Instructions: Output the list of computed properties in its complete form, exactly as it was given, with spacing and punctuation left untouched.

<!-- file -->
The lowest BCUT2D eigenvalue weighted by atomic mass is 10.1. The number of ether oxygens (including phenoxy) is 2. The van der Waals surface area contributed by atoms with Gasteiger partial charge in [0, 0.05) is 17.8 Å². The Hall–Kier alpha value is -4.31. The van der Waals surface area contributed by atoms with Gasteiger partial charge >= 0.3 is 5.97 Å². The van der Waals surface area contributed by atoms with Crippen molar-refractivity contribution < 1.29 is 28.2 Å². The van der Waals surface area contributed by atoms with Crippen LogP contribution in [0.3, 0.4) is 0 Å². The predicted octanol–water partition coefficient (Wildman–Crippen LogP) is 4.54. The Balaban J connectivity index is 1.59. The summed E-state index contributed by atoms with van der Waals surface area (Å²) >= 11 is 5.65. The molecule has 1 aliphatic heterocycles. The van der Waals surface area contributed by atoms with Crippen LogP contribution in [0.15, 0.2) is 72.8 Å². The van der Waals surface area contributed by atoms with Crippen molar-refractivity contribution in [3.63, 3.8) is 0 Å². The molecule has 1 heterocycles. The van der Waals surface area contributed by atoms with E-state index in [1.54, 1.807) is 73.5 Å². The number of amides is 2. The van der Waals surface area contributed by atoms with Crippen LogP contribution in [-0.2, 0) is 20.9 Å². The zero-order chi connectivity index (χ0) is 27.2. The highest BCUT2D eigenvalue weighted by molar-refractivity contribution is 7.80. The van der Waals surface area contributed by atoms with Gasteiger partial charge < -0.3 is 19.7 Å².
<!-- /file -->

The lowest BCUT2D eigenvalue weighted by atomic mass is 10.1. The number of ether oxygens (including phenoxy) is 2. The van der Waals surface area contributed by atoms with Gasteiger partial charge in [0, 0.05) is 17.8 Å². The Hall–Kier alpha value is -4.31. The van der Waals surface area contributed by atoms with Gasteiger partial charge >= 0.3 is 5.97 Å². The van der Waals surface area contributed by atoms with Crippen molar-refractivity contribution < 1.29 is 28.2 Å². The van der Waals surface area contributed by atoms with Crippen LogP contribution in [0.3, 0.4) is 0 Å². The predicted octanol–water partition coefficient (Wildman–Crippen LogP) is 4.54. The Balaban J connectivity index is 1.59. The summed E-state index contributed by atoms with van der Waals surface area (Å²) >= 11 is 5.65. The molecule has 1 aliphatic heterocycles. The van der Waals surface area contributed by atoms with Crippen LogP contribution in [0.15, 0.2) is 72.8 Å². The van der Waals surface area contributed by atoms with Crippen molar-refractivity contribution in [3.63, 3.8) is 0 Å². The molecule has 1 heterocycles. The van der Waals surface area contributed by atoms with E-state index in [1.54, 1.807) is 73.5 Å². The number of amides is 2. The van der Waals surface area contributed by atoms with Crippen LogP contribution in [-0.2, 0) is 20.9 Å². The zero-order chi connectivity index (χ0) is 27.2. The highest BCUT2D eigenvalue weighted by molar-refractivity contribution is 7.80. The van der Waals surface area contributed by atoms with Gasteiger partial charge < -0.3 is 19.7 Å².